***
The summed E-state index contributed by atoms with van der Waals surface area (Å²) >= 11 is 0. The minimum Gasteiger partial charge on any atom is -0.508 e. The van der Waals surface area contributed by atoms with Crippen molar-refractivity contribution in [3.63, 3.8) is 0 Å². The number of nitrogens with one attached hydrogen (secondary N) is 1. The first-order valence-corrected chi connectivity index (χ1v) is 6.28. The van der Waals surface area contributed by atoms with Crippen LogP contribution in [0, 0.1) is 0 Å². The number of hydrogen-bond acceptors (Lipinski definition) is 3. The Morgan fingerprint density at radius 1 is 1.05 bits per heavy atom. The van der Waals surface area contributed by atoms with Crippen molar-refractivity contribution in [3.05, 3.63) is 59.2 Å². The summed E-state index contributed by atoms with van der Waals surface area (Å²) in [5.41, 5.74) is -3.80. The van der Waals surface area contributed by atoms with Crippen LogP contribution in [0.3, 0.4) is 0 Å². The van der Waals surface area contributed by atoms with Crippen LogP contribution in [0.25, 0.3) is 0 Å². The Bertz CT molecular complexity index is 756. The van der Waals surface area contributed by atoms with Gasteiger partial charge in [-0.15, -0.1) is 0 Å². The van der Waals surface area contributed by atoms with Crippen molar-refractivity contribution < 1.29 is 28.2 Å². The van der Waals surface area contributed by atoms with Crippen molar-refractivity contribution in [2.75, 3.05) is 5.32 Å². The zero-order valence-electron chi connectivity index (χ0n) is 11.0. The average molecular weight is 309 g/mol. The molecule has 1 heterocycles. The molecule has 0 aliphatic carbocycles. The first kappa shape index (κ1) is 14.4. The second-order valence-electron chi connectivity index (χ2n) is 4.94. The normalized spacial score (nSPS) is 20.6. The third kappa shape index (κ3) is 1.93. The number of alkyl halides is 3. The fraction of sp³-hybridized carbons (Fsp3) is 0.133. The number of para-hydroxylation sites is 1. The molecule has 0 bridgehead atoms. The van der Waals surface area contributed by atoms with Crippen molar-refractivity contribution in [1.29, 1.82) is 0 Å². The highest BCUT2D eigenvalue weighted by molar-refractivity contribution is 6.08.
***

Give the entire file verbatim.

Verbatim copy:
The summed E-state index contributed by atoms with van der Waals surface area (Å²) >= 11 is 0. The minimum Gasteiger partial charge on any atom is -0.508 e. The van der Waals surface area contributed by atoms with Crippen molar-refractivity contribution in [3.63, 3.8) is 0 Å². The number of nitrogens with one attached hydrogen (secondary N) is 1. The first-order valence-corrected chi connectivity index (χ1v) is 6.28. The van der Waals surface area contributed by atoms with Crippen LogP contribution in [0, 0.1) is 0 Å². The number of hydrogen-bond acceptors (Lipinski definition) is 3. The Morgan fingerprint density at radius 1 is 1.05 bits per heavy atom. The van der Waals surface area contributed by atoms with Crippen molar-refractivity contribution in [3.05, 3.63) is 59.2 Å². The summed E-state index contributed by atoms with van der Waals surface area (Å²) in [5.41, 5.74) is -3.80. The van der Waals surface area contributed by atoms with Crippen LogP contribution in [0.3, 0.4) is 0 Å². The van der Waals surface area contributed by atoms with Crippen LogP contribution in [0.25, 0.3) is 0 Å². The Bertz CT molecular complexity index is 756. The van der Waals surface area contributed by atoms with Gasteiger partial charge in [-0.15, -0.1) is 0 Å². The van der Waals surface area contributed by atoms with Crippen molar-refractivity contribution < 1.29 is 28.2 Å². The van der Waals surface area contributed by atoms with Crippen molar-refractivity contribution in [2.75, 3.05) is 5.32 Å². The zero-order valence-electron chi connectivity index (χ0n) is 11.0. The average molecular weight is 309 g/mol. The molecule has 1 heterocycles. The molecule has 0 aliphatic carbocycles. The first kappa shape index (κ1) is 14.4. The second-order valence-electron chi connectivity index (χ2n) is 4.94. The normalized spacial score (nSPS) is 20.6. The third kappa shape index (κ3) is 1.93. The number of alkyl halides is 3. The fraction of sp³-hybridized carbons (Fsp3) is 0.133. The number of para-hydroxylation sites is 1. The molecule has 0 bridgehead atoms. The van der Waals surface area contributed by atoms with Crippen molar-refractivity contribution in [1.29, 1.82) is 0 Å². The highest BCUT2D eigenvalue weighted by molar-refractivity contribution is 6.08.